We have previously discussed several new “ban the box” laws at the local, state, and even federal level. On March 17, 2020, Suffolk County, New York passed their version of a ban the box law.
This law applies to the County AND certain private businesses located in the County. The law defines an “Employer” as “the County or any person, partnership, corporation, labor organization, not-for-profit, or association having fifteen (15) or more employees.”
The new law creates a “Fair Employment Screening” requirement, which places restrictions on when an Employer, as defined by the law, is permitted to ask about an applicant’s criminal history. The new law states that:
Suffolk County and any Employer located within the County shall not ask questions regarding or pertaining to an applicant’s prior criminal conviction on any preliminary employment application. Consideration of the candidate’s prior criminal convictions shall take place only after an application is submitted, after an initial interview, or thereafter.
The Suffolk County ban the box law goes into further detail on the new ban the box restrictions, stating that:
- It shall be an unlawful discriminatory practice for an Employer to make any inquiry regarding or to require any person to disclose or reveal any criminal conviction during the application process. The application process shall begin when the applicant inquires about the employment sought and shall end when an Employer has accepted an employment application.
- It shall be an unlawful discriminatory practice for an Employer to make any inquiry regarding or to require any person to disclose or reveal any criminal conviction against such person before a first interview. If an Employer does not conduct an interview, that Employer must inform the applicant whether a criminal background check will be conducted before employment is to begin.
Additionally, the law says that if an Employer does conduct a criminal background check on an applicant after following the new ban the box restrictions, it “shall comply with Article 23-A of the New York State Corrections Law when considering an applicant’s prior criminal convictions in determining suitability for employment.” Article 23-A of the New York State Corrections Law describes, among other things, certain factors an employer should consider before making an employment decision based on a candidate’s previous criminal history. A copy of Article 23-A is available here.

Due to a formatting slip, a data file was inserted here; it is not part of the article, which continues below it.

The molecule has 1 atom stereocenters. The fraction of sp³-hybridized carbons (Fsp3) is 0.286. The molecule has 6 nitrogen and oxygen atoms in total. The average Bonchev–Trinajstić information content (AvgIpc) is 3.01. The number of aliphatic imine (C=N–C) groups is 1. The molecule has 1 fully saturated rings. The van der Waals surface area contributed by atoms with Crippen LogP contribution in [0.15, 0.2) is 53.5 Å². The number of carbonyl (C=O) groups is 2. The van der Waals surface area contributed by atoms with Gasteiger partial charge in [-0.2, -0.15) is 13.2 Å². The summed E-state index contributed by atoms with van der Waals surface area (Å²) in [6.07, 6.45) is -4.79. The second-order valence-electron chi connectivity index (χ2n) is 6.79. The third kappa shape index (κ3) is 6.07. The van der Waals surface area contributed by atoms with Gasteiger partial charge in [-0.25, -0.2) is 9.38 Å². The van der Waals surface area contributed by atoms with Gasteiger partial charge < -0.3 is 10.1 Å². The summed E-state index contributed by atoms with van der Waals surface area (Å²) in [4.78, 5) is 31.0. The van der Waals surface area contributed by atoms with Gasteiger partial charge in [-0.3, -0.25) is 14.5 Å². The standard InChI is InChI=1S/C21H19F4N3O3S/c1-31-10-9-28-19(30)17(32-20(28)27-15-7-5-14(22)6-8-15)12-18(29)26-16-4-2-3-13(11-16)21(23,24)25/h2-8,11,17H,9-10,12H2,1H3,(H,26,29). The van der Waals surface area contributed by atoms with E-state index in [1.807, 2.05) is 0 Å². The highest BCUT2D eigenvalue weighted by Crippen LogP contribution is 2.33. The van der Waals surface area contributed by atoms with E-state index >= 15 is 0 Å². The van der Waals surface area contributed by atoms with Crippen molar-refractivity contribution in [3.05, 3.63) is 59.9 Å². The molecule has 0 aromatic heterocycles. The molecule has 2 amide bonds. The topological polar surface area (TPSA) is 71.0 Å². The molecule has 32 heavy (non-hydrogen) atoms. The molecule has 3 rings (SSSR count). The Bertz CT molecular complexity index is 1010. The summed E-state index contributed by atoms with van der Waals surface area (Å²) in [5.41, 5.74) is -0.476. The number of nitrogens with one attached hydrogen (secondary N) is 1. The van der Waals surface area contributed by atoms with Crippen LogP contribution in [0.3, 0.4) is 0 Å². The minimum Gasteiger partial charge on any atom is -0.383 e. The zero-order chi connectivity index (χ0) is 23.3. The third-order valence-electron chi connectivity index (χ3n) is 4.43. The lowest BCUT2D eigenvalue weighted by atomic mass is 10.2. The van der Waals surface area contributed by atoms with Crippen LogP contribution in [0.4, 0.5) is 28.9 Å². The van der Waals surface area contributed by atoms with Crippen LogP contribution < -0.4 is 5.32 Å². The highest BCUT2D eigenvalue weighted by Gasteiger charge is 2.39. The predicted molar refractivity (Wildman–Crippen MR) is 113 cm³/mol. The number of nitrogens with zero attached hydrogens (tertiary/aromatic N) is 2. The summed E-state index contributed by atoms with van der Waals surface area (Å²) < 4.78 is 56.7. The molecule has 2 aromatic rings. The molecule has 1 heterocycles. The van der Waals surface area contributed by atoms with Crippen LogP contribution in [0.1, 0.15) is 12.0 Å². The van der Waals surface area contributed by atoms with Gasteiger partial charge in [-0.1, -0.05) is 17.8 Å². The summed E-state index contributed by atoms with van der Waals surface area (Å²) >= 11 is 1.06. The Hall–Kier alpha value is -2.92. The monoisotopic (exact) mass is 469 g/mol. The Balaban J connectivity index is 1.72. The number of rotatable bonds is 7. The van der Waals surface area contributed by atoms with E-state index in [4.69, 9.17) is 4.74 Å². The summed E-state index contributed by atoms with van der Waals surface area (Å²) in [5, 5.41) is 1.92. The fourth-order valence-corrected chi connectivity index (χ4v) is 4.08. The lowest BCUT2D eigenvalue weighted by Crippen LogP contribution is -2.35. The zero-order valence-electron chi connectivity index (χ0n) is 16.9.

There are some exceptions to the Suffolk County law:
- Employers hiring for licensed trades or professions, including positions such as interns and apprentices for licensed positions, may ask applicants the same questions asked by trade or professional bodies, in accordance with New York state law.
- Employers hiring for positions where certain convictions or violations are a bar to employment in those positions under New York state or Federal law can ask questions about those convictions or violations.
- The law doesn’t apply if criminal conviction inquiries or adverse action are specifically authorized by any other applicable law.
- The law doesn’t apply to any public or private school, or any public or private provider of direct services specific to the care or the supervision of children, young adults, senior citizens, or the physically or mentally disabled.
- The law doesn’t apply to select police or fire departments.
There’s still some time to determine if, or how, these new restrictions may impact you. The new law is set to become effective on August 25, 2020.
The new Suffolk County ban the box law is just one of the latest in the expanding ban the box movement. With the rapidly changing legal landscape surrounding these laws, you may want to check with your legal counsel to determine if this Suffolk County law, or any other ban the box restrictions, apply to you.